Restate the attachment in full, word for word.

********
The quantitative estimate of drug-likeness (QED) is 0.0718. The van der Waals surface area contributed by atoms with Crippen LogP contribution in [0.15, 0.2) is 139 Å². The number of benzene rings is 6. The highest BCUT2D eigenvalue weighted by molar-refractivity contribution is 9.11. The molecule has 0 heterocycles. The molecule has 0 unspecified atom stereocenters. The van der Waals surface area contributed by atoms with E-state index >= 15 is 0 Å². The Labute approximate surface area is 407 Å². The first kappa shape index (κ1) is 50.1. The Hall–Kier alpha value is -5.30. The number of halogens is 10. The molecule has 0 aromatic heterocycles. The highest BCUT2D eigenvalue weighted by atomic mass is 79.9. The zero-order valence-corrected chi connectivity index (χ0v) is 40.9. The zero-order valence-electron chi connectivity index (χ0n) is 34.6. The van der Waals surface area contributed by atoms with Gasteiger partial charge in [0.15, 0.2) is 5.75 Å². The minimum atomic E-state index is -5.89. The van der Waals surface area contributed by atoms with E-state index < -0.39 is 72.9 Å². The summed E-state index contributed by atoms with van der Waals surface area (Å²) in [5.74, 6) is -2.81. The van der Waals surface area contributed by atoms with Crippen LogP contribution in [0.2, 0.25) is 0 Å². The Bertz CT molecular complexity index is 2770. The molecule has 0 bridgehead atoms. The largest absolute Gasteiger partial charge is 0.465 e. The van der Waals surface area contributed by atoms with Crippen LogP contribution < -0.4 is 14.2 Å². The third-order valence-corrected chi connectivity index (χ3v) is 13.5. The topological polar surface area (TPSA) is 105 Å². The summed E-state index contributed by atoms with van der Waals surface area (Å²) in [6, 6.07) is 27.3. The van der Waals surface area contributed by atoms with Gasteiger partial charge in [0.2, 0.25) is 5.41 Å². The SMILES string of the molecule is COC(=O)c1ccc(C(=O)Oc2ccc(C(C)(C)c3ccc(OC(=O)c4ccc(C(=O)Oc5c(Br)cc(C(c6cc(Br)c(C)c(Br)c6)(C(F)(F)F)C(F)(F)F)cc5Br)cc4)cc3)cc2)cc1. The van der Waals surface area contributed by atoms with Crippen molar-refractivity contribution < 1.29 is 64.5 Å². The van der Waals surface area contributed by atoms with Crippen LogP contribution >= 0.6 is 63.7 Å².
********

The quantitative estimate of drug-likeness (QED) is 0.0718. The van der Waals surface area contributed by atoms with Crippen LogP contribution in [0.15, 0.2) is 139 Å². The number of benzene rings is 6. The highest BCUT2D eigenvalue weighted by molar-refractivity contribution is 9.11. The molecule has 0 heterocycles. The molecule has 0 unspecified atom stereocenters. The van der Waals surface area contributed by atoms with E-state index >= 15 is 0 Å². The Labute approximate surface area is 407 Å². The first kappa shape index (κ1) is 50.1. The Hall–Kier alpha value is -5.30. The number of halogens is 10. The molecule has 0 aromatic heterocycles. The highest BCUT2D eigenvalue weighted by atomic mass is 79.9. The zero-order valence-corrected chi connectivity index (χ0v) is 40.9. The zero-order valence-electron chi connectivity index (χ0n) is 34.6. The van der Waals surface area contributed by atoms with Gasteiger partial charge in [0.15, 0.2) is 5.75 Å². The minimum atomic E-state index is -5.89. The van der Waals surface area contributed by atoms with E-state index < -0.39 is 72.9 Å². The summed E-state index contributed by atoms with van der Waals surface area (Å²) in [5.74, 6) is -2.81. The van der Waals surface area contributed by atoms with Crippen LogP contribution in [0.2, 0.25) is 0 Å². The Bertz CT molecular complexity index is 2770. The molecule has 0 bridgehead atoms. The largest absolute Gasteiger partial charge is 0.465 e. The van der Waals surface area contributed by atoms with Crippen LogP contribution < -0.4 is 14.2 Å². The third-order valence-corrected chi connectivity index (χ3v) is 13.5. The topological polar surface area (TPSA) is 105 Å². The summed E-state index contributed by atoms with van der Waals surface area (Å²) in [6, 6.07) is 27.3. The van der Waals surface area contributed by atoms with Gasteiger partial charge in [0.2, 0.25) is 5.41 Å². The SMILES string of the molecule is COC(=O)c1ccc(C(=O)Oc2ccc(C(C)(C)c3ccc(OC(=O)c4ccc(C(=O)Oc5c(Br)cc(C(c6cc(Br)c(C)c(Br)c6)(C(F)(F)F)C(F)(F)F)cc5Br)cc4)cc3)cc2)cc1. The van der Waals surface area contributed by atoms with Crippen molar-refractivity contribution < 1.29 is 64.5 Å². The van der Waals surface area contributed by atoms with Crippen LogP contribution >= 0.6 is 63.7 Å².